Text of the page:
How does planning and community design contribute to a reduction in gun violence? Glad you asked.
We know that we can design communities to make people healthier. It also works to reduce violence and crime. The National Crime Prevention Council has a program called Crime Prevention Through Environmental Design (CPTED) which is based on the principle that proper design and and effective use of buildings and public spaces in neighborhoods leads to a reduction in the fear and incidence of crime. It also improves the quality of life for citizens in those communities.
How does it work?
The Council published a brief titled Best Practices for Using Crime Prevention Through Environmental Design in Weed and Seed Sites. The strategies used the four principles of CPTED:
- access control – designing streets, sidewalks, building entrances, and neighborhood gateways to clearly show the transition from the public environment to semi-private and private ares
- surveillance – maximizes the visibility of people, parking areas, vehicles, and site activities; involves the strategic placement of windows, doors, walkways, and parking lots and vehicular routes
- territorial reinforcement – sidewalks, landscaping, and porches help define public and private areas; helps display signs of ownership that deters would-be offenders
- maintenance – addresses the management and maintenance of space; includes:
- proper upkeep (landscaping, trash pick-up, repairing broken windows and light fixtures and painting over graffiti)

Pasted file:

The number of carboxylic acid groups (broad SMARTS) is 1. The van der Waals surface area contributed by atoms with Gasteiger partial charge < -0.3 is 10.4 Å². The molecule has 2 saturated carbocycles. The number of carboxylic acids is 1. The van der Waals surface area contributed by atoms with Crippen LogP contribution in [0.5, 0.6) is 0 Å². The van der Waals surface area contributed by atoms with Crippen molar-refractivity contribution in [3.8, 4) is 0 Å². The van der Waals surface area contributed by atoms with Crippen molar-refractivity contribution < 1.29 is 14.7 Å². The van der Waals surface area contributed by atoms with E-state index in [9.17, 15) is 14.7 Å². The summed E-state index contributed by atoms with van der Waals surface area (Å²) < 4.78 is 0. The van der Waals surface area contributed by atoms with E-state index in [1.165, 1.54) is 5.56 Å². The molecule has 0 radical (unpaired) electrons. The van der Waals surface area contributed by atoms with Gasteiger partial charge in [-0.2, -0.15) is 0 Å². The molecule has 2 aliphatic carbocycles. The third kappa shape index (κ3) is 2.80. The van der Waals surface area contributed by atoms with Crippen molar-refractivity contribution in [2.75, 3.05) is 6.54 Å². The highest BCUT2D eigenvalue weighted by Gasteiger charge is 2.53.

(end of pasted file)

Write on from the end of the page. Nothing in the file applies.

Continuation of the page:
- signals that property and areas are cared for and inhospitable to criminal activity
- signals that property owners are watching out for the property and could spot illegal behavior or activities
Where was it implemented?
The CPTED training and technical assistance service was delivered to the following site communities:
- Dallas, TX
- Manchester, NH
- Montgomery, AL
- North Charleston, SC
- North Omaha, NE
- Omaha, NE
- Rome, NY
- Schenectady, NY
- Troy, NY
- Washington, DC
Each community was unique, but they shared many similarities. Abandoned homes, faulty traffic flow, difficulty securing total surveillance, overgrowth of foliage, vacant lots, absentee landlords, complex and difficult to enforce laws and regulations, and inadequate street lighting were the common problems shared among these communities. Criminal activity such as drug dealing, substance abuse, burglaries, violent assaults, and prostitution were prevalent crimes that the communities hoped to significantly reduce.
To learn more, visit the National Crime Prevention Council webpage. Safe Routes to Schools has a similar program titled Taking Back the Streets and Sidewalks, focused on how Safe Routes to Schools combined with community safety initiatives can reduce violence and crime.